Objectives: To investigate the agreement between the calculated free cortisol levels according to widely applied Coolens and adjusted Södergård equations with measured levels in the critically ill. Design and methods: A prospective study in a mixed intensive care unit. We consecutively included 103 patients with treatment-insensitive hypotension in whom an adrenocorticotropic hormone (ACTH) test (250. μg) was performed. Serum total and free cortisol (equilibrium dialysis), corticosteroid-binding globulin and albumin were assessed. Free cortisol was estimated by the Coolens method (C) and two adjusted Södergård (S1 and S2) equations. Bland Altman plots were made. Results: The bias for absolute (t. = 0, 30 and 60. min after ACTH injection) cortisol levels was 38, - 24, 41. nmol/L when the C, S1 and S2 equations were used, with 95% limits of agreement between - 65-142, - 182-135, and - 57-139. nmol/L and percentage errors of 66, 85, and 64%, respectively. Bias for delta (peak-baseline) cortisol was 14, - 31 and 16. nmol/L, with 95% limits of agreement between - 80-108, - 157-95, and - 74-105. nmol/L, and percentage errors of 107, 114, and 100% for C, S1 and S2 equations, respectively. Conclusions: Calculated free cortisol levels have too high bias and imprecision to allow for acceptable use in the critically ill.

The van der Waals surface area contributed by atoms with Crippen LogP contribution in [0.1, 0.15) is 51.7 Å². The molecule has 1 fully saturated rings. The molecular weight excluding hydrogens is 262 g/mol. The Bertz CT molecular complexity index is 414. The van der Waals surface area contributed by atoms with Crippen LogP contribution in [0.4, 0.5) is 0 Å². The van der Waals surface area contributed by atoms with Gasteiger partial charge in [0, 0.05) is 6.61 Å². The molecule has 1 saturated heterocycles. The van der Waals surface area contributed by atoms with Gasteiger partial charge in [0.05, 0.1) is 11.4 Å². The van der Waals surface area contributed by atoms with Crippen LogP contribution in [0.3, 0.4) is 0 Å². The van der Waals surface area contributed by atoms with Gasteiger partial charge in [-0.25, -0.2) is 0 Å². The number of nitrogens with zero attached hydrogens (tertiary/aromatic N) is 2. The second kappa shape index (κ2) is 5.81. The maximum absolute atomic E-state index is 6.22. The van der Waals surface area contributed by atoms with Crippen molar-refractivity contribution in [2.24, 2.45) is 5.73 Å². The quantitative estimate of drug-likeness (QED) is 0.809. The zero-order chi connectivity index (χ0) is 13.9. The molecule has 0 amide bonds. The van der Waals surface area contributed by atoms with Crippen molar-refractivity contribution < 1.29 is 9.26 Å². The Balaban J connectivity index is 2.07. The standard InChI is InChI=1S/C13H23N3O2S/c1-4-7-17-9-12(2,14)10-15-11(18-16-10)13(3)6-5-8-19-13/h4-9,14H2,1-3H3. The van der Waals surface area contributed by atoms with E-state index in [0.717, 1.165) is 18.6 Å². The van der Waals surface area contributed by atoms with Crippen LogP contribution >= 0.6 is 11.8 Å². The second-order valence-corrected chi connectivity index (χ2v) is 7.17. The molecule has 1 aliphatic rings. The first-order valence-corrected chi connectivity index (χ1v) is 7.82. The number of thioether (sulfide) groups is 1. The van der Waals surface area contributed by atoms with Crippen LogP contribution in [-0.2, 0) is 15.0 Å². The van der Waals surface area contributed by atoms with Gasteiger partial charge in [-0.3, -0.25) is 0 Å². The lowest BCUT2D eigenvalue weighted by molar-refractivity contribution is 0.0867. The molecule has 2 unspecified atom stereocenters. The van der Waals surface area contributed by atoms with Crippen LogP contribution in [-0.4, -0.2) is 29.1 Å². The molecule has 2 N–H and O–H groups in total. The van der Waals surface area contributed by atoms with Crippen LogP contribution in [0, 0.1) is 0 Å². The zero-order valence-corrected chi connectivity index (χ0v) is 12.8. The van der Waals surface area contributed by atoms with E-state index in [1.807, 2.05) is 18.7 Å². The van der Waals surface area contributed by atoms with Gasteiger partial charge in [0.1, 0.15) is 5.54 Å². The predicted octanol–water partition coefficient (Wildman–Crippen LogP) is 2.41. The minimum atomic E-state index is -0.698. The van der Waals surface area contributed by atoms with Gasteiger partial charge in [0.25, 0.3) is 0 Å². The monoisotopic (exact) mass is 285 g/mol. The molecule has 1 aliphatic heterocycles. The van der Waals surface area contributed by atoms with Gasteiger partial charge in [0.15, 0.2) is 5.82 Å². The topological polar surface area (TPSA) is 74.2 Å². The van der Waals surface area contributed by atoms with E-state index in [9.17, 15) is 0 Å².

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doi.org/10.1016/j.clinbiochem.2015.07.014, hdl.handle.net/1765/92190
Clinical Biochemistry
Department of Intensive Care

Molenaar, N., Groeneveld, J., & de Jong, M. F. C. (2015). Three calculations of free cortisol versus measured values in the critically ill. Clinical Biochemistry, 48(16-17), 1053–1058. doi:10.1016/j.clinbiochem.2015.07.014